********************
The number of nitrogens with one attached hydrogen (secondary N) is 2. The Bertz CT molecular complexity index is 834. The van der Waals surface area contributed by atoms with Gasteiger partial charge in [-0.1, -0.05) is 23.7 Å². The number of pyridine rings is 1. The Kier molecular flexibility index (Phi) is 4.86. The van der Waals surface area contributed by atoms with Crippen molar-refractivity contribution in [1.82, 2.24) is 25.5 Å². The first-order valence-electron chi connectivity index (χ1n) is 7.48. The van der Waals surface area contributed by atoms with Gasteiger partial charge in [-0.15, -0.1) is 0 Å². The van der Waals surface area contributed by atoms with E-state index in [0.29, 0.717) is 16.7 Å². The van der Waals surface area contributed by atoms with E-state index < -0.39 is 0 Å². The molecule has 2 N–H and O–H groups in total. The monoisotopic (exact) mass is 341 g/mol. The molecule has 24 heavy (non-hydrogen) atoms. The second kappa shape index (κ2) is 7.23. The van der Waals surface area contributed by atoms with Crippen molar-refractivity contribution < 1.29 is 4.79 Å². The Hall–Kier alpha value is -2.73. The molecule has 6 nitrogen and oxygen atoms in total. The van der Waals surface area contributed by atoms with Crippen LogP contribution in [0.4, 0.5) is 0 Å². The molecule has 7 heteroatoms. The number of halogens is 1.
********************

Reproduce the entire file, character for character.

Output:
The number of nitrogens with one attached hydrogen (secondary N) is 2. The Bertz CT molecular complexity index is 834. The van der Waals surface area contributed by atoms with Gasteiger partial charge in [-0.1, -0.05) is 23.7 Å². The number of pyridine rings is 1. The Kier molecular flexibility index (Phi) is 4.86. The van der Waals surface area contributed by atoms with Crippen molar-refractivity contribution in [1.82, 2.24) is 25.5 Å². The first-order valence-electron chi connectivity index (χ1n) is 7.48. The van der Waals surface area contributed by atoms with Gasteiger partial charge in [-0.15, -0.1) is 0 Å². The van der Waals surface area contributed by atoms with E-state index in [0.29, 0.717) is 16.7 Å². The van der Waals surface area contributed by atoms with E-state index < -0.39 is 0 Å². The molecule has 2 N–H and O–H groups in total. The monoisotopic (exact) mass is 341 g/mol. The molecule has 24 heavy (non-hydrogen) atoms. The second kappa shape index (κ2) is 7.23. The van der Waals surface area contributed by atoms with Crippen molar-refractivity contribution < 1.29 is 4.79 Å². The Hall–Kier alpha value is -2.73. The molecule has 6 nitrogen and oxygen atoms in total. The van der Waals surface area contributed by atoms with Crippen LogP contribution in [0.4, 0.5) is 0 Å². The molecule has 7 heteroatoms. The number of halogens is 1.